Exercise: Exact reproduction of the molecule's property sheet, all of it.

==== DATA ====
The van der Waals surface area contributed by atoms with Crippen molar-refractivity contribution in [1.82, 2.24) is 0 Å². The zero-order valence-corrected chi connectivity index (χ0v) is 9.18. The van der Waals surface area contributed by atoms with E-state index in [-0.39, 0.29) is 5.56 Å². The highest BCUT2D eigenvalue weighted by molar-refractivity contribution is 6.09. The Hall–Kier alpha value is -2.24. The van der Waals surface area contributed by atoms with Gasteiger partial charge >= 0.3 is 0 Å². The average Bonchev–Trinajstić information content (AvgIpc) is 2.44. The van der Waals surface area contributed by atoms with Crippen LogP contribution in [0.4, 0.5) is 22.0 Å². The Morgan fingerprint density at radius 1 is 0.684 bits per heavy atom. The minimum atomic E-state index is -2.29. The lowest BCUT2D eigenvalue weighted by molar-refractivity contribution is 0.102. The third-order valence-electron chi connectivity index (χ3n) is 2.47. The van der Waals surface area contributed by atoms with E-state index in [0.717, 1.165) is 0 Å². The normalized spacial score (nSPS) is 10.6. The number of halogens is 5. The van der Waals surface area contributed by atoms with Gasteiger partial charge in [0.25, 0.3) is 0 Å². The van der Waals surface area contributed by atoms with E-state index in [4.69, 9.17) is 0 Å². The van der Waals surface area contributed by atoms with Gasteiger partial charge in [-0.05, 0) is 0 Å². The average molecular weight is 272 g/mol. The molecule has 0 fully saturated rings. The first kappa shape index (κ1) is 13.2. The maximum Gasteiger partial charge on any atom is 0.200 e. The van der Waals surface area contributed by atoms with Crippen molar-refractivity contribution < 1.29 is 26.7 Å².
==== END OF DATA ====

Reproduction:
The van der Waals surface area contributed by atoms with Crippen molar-refractivity contribution in [1.82, 2.24) is 0 Å². The zero-order valence-corrected chi connectivity index (χ0v) is 9.18. The van der Waals surface area contributed by atoms with E-state index in [-0.39, 0.29) is 5.56 Å². The highest BCUT2D eigenvalue weighted by molar-refractivity contribution is 6.09. The Hall–Kier alpha value is -2.24. The van der Waals surface area contributed by atoms with Gasteiger partial charge >= 0.3 is 0 Å². The average Bonchev–Trinajstić information content (AvgIpc) is 2.44. The van der Waals surface area contributed by atoms with Crippen LogP contribution in [0.4, 0.5) is 22.0 Å². The Morgan fingerprint density at radius 1 is 0.684 bits per heavy atom. The minimum atomic E-state index is -2.29. The lowest BCUT2D eigenvalue weighted by molar-refractivity contribution is 0.102. The third-order valence-electron chi connectivity index (χ3n) is 2.47. The van der Waals surface area contributed by atoms with E-state index in [0.717, 1.165) is 0 Å². The normalized spacial score (nSPS) is 10.6. The number of halogens is 5. The van der Waals surface area contributed by atoms with Gasteiger partial charge in [0.25, 0.3) is 0 Å². The van der Waals surface area contributed by atoms with E-state index in [4.69, 9.17) is 0 Å². The van der Waals surface area contributed by atoms with Gasteiger partial charge in [-0.05, 0) is 0 Å². The average molecular weight is 272 g/mol. The molecule has 0 fully saturated rings. The first kappa shape index (κ1) is 13.2. The maximum Gasteiger partial charge on any atom is 0.200 e. The van der Waals surface area contributed by atoms with Crippen molar-refractivity contribution < 1.29 is 26.7 Å².